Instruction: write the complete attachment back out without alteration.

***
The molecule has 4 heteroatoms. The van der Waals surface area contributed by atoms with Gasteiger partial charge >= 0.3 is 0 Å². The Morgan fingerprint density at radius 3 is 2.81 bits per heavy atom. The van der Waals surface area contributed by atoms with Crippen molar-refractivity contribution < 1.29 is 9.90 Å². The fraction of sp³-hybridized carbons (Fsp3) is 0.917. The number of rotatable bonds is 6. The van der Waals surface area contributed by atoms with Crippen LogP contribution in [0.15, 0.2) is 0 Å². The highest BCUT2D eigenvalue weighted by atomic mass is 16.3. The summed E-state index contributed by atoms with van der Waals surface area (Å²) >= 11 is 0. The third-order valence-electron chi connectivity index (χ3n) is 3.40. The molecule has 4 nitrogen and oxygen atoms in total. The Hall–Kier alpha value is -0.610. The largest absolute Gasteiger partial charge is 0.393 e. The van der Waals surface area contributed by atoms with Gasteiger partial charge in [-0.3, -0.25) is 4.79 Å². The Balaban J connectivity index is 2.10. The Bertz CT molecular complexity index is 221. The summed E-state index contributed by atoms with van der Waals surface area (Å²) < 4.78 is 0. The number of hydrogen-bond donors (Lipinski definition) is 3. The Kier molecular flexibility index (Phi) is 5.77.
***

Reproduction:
The molecule has 4 heteroatoms. The van der Waals surface area contributed by atoms with Gasteiger partial charge >= 0.3 is 0 Å². The Morgan fingerprint density at radius 3 is 2.81 bits per heavy atom. The van der Waals surface area contributed by atoms with Crippen molar-refractivity contribution < 1.29 is 9.90 Å². The fraction of sp³-hybridized carbons (Fsp3) is 0.917. The number of rotatable bonds is 6. The van der Waals surface area contributed by atoms with Crippen LogP contribution in [0.15, 0.2) is 0 Å². The highest BCUT2D eigenvalue weighted by atomic mass is 16.3. The summed E-state index contributed by atoms with van der Waals surface area (Å²) >= 11 is 0. The third-order valence-electron chi connectivity index (χ3n) is 3.40. The molecule has 4 nitrogen and oxygen atoms in total. The Hall–Kier alpha value is -0.610. The largest absolute Gasteiger partial charge is 0.393 e. The van der Waals surface area contributed by atoms with Gasteiger partial charge in [-0.3, -0.25) is 4.79 Å². The Balaban J connectivity index is 2.10. The Bertz CT molecular complexity index is 221. The summed E-state index contributed by atoms with van der Waals surface area (Å²) < 4.78 is 0. The number of hydrogen-bond donors (Lipinski definition) is 3. The Kier molecular flexibility index (Phi) is 5.77.